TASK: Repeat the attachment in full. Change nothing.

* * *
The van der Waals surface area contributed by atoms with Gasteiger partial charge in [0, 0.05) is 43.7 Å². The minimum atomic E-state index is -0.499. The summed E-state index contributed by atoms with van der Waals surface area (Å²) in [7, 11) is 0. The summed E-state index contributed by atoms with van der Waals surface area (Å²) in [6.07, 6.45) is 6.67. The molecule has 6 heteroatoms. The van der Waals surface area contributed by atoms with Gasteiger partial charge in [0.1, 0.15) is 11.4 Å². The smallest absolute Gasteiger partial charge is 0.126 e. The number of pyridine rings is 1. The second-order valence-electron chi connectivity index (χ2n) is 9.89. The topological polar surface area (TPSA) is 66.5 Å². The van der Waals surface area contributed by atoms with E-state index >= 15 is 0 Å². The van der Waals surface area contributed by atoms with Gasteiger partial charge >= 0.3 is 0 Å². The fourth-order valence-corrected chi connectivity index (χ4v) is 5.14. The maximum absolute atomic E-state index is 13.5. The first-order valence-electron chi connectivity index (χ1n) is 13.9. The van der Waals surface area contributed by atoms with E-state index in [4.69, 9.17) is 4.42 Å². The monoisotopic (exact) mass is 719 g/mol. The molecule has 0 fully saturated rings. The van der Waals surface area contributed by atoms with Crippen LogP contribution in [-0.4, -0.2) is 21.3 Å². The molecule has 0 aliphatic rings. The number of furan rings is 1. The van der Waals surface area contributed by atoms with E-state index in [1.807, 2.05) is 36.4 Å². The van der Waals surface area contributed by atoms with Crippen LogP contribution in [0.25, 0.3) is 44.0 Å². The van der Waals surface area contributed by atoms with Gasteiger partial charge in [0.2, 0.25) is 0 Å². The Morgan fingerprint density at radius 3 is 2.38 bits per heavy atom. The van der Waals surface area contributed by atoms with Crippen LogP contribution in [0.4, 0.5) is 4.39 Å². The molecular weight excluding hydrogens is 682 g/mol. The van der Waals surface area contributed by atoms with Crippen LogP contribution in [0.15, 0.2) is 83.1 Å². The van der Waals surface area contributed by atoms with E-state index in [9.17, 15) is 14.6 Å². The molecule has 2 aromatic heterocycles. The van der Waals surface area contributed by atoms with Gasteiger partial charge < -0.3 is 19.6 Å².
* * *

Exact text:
The van der Waals surface area contributed by atoms with Gasteiger partial charge in [0, 0.05) is 43.7 Å². The minimum atomic E-state index is -0.499. The summed E-state index contributed by atoms with van der Waals surface area (Å²) in [7, 11) is 0. The summed E-state index contributed by atoms with van der Waals surface area (Å²) in [6.07, 6.45) is 6.67. The molecule has 6 heteroatoms. The van der Waals surface area contributed by atoms with Gasteiger partial charge in [0.1, 0.15) is 11.4 Å². The smallest absolute Gasteiger partial charge is 0.126 e. The number of pyridine rings is 1. The second-order valence-electron chi connectivity index (χ2n) is 9.89. The topological polar surface area (TPSA) is 66.5 Å². The van der Waals surface area contributed by atoms with E-state index >= 15 is 0 Å². The van der Waals surface area contributed by atoms with Gasteiger partial charge >= 0.3 is 0 Å². The fourth-order valence-corrected chi connectivity index (χ4v) is 5.14. The maximum absolute atomic E-state index is 13.5. The first-order valence-electron chi connectivity index (χ1n) is 13.9. The van der Waals surface area contributed by atoms with E-state index in [4.69, 9.17) is 4.42 Å². The monoisotopic (exact) mass is 719 g/mol. The molecule has 0 fully saturated rings. The van der Waals surface area contributed by atoms with Crippen LogP contribution in [-0.4, -0.2) is 21.3 Å². The molecule has 0 aliphatic rings. The number of furan rings is 1. The van der Waals surface area contributed by atoms with E-state index in [1.807, 2.05) is 36.4 Å². The van der Waals surface area contributed by atoms with Crippen LogP contribution in [0.25, 0.3) is 44.0 Å². The van der Waals surface area contributed by atoms with Gasteiger partial charge in [0.2, 0.25) is 0 Å². The Morgan fingerprint density at radius 3 is 2.38 bits per heavy atom. The van der Waals surface area contributed by atoms with Crippen LogP contribution in [0.4, 0.5) is 4.39 Å². The molecular weight excluding hydrogens is 682 g/mol. The van der Waals surface area contributed by atoms with Crippen LogP contribution in [0.15, 0.2) is 83.1 Å². The van der Waals surface area contributed by atoms with E-state index in [9.17, 15) is 14.6 Å². The molecule has 2 aromatic heterocycles. The van der Waals surface area contributed by atoms with Gasteiger partial charge < -0.3 is 19.6 Å².